Aquascope Facts


Beach living mussels can act as another example. We suppose that you can recognize two species by their siphons sticking out of the sediment when they are dug down into the sand bottom. When you and your friend have visited different beaches you have noticed the following: When there are many individuals of one species, that we call A, there are few individuals of the other, that we will call B. When you point this out to your friend, he replies that he knows why. He says that it is because the mussels compete with each other and that there are not adequate resources, e.g. space or food, for both species to coexist.

To observe and reflect is not enough

Your friend has offered you a model that explains why certain mussels are common and others are uncommon within a certain area. You now have an observation (what you saw) and an explanation (reasons for what you saw). With the help of good observation and reasoning talents we have completed the first two steps in a scientific research process, but just these two steps are not enough.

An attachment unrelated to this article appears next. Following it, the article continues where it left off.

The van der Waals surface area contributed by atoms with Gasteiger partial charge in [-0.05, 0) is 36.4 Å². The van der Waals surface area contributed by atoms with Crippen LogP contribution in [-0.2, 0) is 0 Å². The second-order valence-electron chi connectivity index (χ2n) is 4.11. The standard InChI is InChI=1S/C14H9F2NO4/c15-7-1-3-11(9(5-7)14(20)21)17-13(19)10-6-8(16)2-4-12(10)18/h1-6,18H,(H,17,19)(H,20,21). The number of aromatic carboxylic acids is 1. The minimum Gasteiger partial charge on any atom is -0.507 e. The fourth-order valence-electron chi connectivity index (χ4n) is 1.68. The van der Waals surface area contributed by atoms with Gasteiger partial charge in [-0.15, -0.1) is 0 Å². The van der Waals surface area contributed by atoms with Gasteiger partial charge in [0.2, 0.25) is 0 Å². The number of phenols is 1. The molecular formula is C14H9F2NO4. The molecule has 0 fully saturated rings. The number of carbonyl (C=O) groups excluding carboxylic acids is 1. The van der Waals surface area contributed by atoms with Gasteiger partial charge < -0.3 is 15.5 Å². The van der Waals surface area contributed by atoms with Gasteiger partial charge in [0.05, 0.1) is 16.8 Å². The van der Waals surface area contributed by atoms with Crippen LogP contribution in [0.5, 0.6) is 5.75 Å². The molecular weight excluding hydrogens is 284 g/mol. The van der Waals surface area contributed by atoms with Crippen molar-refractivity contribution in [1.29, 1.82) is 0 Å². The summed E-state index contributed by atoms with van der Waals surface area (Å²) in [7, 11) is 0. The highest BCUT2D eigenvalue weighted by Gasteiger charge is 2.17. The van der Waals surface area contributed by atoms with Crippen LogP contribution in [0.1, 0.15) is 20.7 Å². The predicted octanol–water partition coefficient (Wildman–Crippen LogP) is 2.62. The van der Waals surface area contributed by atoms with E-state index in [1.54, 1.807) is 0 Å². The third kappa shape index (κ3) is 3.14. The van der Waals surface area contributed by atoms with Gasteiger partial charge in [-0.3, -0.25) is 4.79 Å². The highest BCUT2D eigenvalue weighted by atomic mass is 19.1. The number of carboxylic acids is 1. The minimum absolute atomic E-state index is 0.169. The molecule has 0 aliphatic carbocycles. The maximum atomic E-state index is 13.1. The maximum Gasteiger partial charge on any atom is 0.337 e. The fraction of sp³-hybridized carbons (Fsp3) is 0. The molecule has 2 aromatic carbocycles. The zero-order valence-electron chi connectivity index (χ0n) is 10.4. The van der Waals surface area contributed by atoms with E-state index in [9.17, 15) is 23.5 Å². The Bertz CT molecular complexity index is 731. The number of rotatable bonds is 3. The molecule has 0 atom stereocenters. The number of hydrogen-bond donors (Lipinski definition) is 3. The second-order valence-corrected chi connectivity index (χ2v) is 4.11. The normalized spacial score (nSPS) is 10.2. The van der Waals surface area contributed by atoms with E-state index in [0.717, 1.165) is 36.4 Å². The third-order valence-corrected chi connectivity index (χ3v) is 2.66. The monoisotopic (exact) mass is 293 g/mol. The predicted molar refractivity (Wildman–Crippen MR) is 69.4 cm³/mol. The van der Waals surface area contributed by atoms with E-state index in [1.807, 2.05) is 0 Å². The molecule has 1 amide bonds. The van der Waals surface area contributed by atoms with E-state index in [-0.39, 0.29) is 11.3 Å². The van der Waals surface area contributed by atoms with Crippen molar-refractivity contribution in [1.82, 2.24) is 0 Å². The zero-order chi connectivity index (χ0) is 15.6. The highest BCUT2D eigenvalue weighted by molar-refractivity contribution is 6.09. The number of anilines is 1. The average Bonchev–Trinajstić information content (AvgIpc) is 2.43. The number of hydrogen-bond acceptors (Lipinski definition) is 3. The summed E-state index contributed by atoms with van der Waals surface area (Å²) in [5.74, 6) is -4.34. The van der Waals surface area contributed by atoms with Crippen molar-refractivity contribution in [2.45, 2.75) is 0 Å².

Imagine now that you don't think the reason for the presence of the two species of mussels has to do with competion you reply that: ”It is not always competition that is the reason for why different types of mussels are found in different areas. The explanation is that one species thrives better in really salty water, while the other prefers more brackish water.”
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Bo Johannesson | Martin Larsvik | Lars-Ove Loo | Helena Samuelsson